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Prisonworld Magazine is a known source for information on prisoners and the prison system. The co-editors and co-publishers have provided valuable information for media sources across the country and around the world. One of the latest was for The American Prospect Magazine.

Excerpt is as follows:

Motivating those efforts are cases like that of 40-year-old Glenn Martin. In 1995, he was convicted for an armed robbery of a New York City jewelry store and was sentenced to six years in prison. When he went to jail, he had $300 in outstanding child-support debt and owed $100 a week as part of his regular court-ordered payment. He was worried because he’d have no income in prison and knew he’d emerge owing more money. He guessed at the time it would total $3,000 or $4,000.

When he got out in June 2001, he decided to turn his life around, get a job, and stay out of trouble. But then he found out about his child-support bill. Not only had his payments accrued during the six years but the state had tacked on 9 percent compounding interest. The bill was $50,000.

Two months after being out, he landed a $17,000-a-year job answering phones for a nonprofit law firm. At that salary, he knew he’d never get out from under his debt. So he got the money the only way he knew how. He won’t say what he did but calls it “unmentionable” and says if he’d gotten caught, he would have ended up back in prison and still be there today.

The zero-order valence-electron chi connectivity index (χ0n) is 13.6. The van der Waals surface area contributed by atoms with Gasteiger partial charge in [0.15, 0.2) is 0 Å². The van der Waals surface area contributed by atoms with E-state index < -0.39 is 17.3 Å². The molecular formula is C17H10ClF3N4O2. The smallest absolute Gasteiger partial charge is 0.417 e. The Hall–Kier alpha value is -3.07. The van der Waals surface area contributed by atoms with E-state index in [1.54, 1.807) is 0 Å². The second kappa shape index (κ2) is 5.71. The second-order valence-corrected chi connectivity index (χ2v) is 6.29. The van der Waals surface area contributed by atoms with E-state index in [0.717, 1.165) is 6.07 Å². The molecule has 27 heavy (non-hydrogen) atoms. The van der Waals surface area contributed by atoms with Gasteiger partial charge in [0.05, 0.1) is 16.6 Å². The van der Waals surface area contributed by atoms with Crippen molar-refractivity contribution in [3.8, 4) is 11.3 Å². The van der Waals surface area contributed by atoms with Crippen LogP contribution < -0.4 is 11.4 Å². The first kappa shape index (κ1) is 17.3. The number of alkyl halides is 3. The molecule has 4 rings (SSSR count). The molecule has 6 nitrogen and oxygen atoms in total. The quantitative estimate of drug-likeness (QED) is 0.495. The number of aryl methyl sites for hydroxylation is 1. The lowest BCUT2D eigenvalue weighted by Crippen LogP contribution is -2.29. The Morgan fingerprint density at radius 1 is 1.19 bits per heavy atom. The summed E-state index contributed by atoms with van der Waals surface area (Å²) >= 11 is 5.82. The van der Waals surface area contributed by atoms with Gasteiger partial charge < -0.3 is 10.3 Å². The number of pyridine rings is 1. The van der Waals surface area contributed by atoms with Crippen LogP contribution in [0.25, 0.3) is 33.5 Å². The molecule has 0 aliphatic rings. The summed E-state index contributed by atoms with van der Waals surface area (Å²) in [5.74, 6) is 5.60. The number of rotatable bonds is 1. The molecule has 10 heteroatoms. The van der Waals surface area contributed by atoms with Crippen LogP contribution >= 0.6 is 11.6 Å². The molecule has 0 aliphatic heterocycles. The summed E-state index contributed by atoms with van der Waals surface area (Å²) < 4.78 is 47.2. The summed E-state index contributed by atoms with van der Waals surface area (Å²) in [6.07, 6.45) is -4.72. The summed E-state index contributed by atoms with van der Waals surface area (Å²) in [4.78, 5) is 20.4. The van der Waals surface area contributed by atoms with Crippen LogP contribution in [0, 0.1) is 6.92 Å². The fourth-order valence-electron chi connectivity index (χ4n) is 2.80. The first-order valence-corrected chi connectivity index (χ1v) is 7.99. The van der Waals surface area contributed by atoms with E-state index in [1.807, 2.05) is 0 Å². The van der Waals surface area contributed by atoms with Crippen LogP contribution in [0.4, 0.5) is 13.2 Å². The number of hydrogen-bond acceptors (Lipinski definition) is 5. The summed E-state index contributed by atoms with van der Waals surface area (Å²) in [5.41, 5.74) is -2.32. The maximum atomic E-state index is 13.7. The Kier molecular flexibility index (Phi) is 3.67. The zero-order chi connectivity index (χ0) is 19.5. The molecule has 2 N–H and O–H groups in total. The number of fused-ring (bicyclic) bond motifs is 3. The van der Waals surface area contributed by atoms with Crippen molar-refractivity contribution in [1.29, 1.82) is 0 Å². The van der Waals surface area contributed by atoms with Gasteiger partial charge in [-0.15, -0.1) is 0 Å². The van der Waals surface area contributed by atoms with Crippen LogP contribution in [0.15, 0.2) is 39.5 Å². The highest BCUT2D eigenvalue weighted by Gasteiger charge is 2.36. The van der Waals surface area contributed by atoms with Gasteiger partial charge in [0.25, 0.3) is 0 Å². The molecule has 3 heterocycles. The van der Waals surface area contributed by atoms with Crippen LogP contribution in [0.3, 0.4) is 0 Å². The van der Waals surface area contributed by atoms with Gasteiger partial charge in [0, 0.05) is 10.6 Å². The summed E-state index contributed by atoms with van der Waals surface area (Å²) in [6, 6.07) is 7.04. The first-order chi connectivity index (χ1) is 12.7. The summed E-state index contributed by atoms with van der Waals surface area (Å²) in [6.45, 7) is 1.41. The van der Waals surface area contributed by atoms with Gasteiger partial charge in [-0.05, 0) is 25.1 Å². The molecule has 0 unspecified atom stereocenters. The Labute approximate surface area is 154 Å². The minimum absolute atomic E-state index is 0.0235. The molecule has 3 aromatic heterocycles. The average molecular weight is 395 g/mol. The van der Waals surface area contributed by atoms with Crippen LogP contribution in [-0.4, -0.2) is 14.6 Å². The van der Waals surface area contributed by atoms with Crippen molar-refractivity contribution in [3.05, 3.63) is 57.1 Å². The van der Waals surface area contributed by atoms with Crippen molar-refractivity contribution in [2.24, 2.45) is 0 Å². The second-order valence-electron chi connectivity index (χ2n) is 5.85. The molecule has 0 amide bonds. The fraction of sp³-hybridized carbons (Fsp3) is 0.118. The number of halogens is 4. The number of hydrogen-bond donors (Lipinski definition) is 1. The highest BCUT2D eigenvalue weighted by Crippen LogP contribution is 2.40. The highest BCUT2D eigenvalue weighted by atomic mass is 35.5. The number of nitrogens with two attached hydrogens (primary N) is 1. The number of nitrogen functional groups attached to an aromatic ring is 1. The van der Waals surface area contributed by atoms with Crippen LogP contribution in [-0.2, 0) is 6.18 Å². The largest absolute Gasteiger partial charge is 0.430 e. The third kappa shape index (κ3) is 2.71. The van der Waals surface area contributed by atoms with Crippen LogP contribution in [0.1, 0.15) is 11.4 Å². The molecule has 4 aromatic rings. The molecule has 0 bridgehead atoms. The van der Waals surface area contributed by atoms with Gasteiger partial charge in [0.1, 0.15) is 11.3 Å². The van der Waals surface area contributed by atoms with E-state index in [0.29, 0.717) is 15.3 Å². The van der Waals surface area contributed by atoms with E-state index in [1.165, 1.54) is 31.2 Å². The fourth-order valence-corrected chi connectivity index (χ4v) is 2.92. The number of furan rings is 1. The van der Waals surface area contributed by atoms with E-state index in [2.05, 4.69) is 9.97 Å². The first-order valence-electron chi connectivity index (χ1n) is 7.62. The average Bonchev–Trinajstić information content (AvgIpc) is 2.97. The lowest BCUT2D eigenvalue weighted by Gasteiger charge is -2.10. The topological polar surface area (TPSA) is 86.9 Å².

Martin is not a rare case. Jenny Triplett, publisher of the Georgia-based magazine Prisonworld, which is distributed inside jails, often talks to ex-prisoners who seek job advice and contacts. Like Ohio, Georgia considers prisoners to be voluntarily unemployed and makes paying child-support debt a condition of their probation. Triplett says trying to meet that probation requirement is, perversely, often what leads them back to crimes like dealing drugs. “They’ll say to me, which I don’t like to hear, ‘I just have to go do what I know,’ and they revert back to what they know with a quick sell.”

While there are no current national figures on child-support debt among prisoners, a 2002 estimate showed that a sample of Massachusetts inmates would leave prison in arrears by an average of $31,000; in Colorado the figure among a group of parolees in 2001 was $16,700. Until Michigan launched a project to adjust prisoners’ debts in 2004, inmates owed an average of $28,000, according to figures from the state’s Supreme Court.

To read the entire article please refer to this link  http://prospect.org/cs/articles?article=prisoners_dilemma

Rufus and Jenny Triplett are co-Editors-in-Chief of Prisonworld Magazine, which is published by Dawah International, LLC, a multimedia company. The magazine is printed on a bi-monthly basis and has a yearly readership of 350,000. They are co-hosts and co-producers of the weekly radio show the Prisonworld Radio Hour. For more information about the magazine log onto www.prisonworldmagazine.com. For more information on interviews contact Jenny Triplett 678-233-8286 or dawahinternationalllc@gmail.com.

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